Assigning a $0 value was improper. Neither party, nor the district court, believed the amount in controversy for this claim to be anywhere near $0. Even using the lowest hourly wage rate offered by the district court ($10.50), the amount in controversy for this claim alone would still come out to over $4.5 million.7
Nothing in CAFA or our caselaw compels such a draconian response when the district court disagrees with a single assumption underlying the claim valuation. To the contrary, in LaCross we reversed a district court that had remanded the case after disagreeing with Knight Transportation's $44 million amount in controversy calculation. See 775 F.3d at 1201. The district court found Knight had not met its burden to establish the $5 million amount in controversy because it concluded that Knight had “relied on a flawed assumption” critical to the case. Id. We disagreed with the district court's ruling for multiple reasons, but one is especially relevant for our purposes. In addressing fuel costs—a central claim in the case—we noted that “while the number of drivers varied during the class period, even using the lowest number of drivers in 2010 for all 16 quarters during the class period,” the fuel costs would still exceed $5 million. Id. at 1203 (emphasis added). Instead of attempting to determine which assumption would best calculate the amount in controversy for the fuel costs claim, we concluded that the amount in controversy would be met using any of the plausible figures.
So too here. Using the lowest hourly wage rate identified by the district court, the minimum wage claim is reasonably valued at $4.5 million. Added to the $2.1 million for the two other claims accepted by the district court, that would be more than enough to establish jurisdiction under CAFA, without even considering any of the other four claims that the district court also zeroed-out.8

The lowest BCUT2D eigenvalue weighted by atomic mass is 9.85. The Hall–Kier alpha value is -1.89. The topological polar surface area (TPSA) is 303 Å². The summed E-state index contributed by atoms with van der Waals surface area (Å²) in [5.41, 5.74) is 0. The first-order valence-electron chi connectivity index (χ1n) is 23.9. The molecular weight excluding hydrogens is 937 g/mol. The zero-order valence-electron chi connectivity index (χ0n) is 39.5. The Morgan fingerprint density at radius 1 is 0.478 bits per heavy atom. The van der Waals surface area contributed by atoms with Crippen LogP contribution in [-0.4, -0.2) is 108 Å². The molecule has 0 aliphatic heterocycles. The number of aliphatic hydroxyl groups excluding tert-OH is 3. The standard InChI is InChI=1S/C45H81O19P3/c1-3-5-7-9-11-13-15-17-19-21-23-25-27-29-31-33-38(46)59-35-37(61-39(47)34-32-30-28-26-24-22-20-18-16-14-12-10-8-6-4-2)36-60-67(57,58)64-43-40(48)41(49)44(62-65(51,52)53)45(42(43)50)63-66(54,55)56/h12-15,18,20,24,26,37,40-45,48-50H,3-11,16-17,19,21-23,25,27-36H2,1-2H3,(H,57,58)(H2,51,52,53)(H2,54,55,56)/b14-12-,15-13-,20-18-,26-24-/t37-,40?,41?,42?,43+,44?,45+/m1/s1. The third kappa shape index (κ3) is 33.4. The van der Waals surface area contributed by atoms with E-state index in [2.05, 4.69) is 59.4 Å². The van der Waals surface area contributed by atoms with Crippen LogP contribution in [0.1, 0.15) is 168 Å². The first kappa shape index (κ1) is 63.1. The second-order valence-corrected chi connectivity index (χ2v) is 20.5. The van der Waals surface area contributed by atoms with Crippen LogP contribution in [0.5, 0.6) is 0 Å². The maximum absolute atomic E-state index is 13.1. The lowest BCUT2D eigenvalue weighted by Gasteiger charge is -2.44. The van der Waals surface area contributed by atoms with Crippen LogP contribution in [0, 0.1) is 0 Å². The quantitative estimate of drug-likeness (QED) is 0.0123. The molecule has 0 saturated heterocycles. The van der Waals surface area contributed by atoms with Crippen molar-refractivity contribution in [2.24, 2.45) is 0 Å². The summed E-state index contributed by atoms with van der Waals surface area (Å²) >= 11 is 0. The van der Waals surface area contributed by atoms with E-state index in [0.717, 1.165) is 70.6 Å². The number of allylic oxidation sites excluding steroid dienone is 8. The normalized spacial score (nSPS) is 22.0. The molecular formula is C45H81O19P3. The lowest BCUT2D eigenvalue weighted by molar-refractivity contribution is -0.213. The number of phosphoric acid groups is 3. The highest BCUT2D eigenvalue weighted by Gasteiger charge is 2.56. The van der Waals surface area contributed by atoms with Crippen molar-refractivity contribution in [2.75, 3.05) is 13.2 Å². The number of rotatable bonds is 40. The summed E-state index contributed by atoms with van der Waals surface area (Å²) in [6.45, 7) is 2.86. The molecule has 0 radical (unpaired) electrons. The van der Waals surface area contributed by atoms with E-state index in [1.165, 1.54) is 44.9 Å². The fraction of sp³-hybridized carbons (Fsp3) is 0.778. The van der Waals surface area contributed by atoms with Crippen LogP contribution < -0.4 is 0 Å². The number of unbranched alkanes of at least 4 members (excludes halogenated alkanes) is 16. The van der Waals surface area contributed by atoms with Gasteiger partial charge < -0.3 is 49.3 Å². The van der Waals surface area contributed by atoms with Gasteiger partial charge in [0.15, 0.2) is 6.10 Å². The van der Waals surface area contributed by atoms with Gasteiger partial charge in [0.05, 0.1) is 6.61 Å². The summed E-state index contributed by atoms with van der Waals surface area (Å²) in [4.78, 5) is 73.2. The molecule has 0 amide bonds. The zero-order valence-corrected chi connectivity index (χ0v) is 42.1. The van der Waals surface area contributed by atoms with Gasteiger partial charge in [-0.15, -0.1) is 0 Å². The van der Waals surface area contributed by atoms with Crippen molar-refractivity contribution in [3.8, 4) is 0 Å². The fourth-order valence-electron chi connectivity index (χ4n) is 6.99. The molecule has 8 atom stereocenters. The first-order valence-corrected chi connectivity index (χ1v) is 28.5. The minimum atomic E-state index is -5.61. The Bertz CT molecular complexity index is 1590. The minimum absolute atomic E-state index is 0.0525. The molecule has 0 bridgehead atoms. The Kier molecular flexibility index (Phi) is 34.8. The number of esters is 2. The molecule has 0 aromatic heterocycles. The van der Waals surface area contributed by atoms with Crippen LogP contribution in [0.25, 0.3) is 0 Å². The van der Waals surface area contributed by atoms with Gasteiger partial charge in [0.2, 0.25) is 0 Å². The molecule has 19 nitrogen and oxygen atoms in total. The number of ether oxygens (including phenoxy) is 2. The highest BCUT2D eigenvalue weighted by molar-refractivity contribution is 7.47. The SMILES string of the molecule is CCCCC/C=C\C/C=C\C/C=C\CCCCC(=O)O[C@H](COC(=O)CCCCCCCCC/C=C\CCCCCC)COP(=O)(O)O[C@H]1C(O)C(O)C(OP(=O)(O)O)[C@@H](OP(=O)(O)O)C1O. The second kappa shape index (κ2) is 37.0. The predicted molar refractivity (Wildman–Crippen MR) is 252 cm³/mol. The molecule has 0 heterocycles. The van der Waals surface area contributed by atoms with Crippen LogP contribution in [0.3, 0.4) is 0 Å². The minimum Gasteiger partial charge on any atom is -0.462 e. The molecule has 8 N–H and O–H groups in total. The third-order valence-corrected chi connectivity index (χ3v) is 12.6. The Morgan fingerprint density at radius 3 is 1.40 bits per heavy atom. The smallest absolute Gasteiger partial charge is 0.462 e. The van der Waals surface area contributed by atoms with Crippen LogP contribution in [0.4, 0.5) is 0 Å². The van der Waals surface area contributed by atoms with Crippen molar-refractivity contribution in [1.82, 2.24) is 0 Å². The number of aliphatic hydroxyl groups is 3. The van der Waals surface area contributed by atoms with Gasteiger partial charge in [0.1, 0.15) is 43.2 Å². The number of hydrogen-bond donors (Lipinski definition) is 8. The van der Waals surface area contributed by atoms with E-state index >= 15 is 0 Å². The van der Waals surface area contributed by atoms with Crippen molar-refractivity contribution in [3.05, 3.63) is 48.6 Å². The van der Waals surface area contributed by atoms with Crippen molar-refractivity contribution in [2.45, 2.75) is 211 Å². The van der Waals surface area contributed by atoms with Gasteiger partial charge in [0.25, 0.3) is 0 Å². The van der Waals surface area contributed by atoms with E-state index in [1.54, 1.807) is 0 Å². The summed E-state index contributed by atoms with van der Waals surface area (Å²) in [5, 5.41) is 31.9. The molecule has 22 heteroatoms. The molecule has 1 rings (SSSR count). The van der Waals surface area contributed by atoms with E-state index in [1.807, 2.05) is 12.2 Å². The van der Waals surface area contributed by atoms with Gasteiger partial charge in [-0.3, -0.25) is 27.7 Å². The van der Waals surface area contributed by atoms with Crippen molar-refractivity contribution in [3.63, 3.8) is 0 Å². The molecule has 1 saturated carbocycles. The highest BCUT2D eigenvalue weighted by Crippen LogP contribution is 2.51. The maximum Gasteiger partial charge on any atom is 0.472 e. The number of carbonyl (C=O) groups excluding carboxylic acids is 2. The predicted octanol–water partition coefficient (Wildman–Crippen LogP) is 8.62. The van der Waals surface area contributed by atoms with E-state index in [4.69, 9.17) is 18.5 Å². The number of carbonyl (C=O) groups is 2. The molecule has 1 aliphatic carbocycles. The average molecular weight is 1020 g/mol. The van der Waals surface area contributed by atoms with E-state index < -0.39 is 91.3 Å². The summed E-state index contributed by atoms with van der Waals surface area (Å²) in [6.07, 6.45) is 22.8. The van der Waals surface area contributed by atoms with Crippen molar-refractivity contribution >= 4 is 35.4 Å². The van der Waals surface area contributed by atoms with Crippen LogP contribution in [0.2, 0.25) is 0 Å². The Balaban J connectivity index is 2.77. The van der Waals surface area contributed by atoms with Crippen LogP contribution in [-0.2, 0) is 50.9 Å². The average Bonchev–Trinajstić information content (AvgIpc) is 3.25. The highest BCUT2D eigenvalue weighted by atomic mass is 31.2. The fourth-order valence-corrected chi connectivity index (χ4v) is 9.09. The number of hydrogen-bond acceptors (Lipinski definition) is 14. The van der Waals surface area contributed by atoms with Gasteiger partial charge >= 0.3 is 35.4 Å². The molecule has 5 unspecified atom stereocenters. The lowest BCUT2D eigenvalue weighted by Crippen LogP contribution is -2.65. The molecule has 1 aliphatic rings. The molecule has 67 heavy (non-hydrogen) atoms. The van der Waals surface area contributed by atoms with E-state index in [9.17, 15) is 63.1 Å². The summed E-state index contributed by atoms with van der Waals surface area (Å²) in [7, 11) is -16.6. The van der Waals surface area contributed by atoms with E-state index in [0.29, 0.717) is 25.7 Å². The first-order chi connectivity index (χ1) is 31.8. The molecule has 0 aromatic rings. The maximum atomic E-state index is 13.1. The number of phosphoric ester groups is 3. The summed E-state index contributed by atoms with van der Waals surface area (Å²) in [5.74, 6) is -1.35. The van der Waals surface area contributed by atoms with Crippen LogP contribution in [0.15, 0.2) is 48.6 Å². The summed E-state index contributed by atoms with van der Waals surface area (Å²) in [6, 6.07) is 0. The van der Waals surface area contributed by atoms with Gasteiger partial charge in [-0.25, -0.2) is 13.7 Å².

Plaintiff argues that the district court did not err in assigning a $0 value to some of Roadrunner's claims because the “district court should weigh the reasonableness of the removing party's assumptions, not supply further assumptions of its own.” Harris v. KM Indus., Inc., 980 F.3d 694, 701 (9th Cir. 2020). LaCross demonstrates that there is an important distinction between a court offering entirely new or different assumptions itself versus modifying one or more assumptions in the removing party's analysis. Where a defendant's assumption is unreasonable on its face without comparison to a better alternative, a district court may be justified in simply rejecting that assumption and concluding that the defendant failed to meet its burden. But often, as illustrated here, the reason a defendant's assumption is rejected is because a different, better assumption is identified. Where that's the case, the district court should consider the claim under the better assumption—not just zero-out the claim. The latter approach creates a perverse incentive for plaintiffs seeking a CAFA remand to simply nit-pick assumptions by providing “better” ones, even when, as our Court observed in LaCross, remand would still be inappropriate even under the better assumption. Rewarding that “focus on the trees, not the forest” approach would subvert the purposes of CAFA, because it would result in remanding cases where the real amount in controversy is clearly over the $5 million threshold.
For the reasons stated herein, the district court's order to remand the case is reversed and remanded for further proceedings consistent with this opinion.
REVERSED and REMANDED.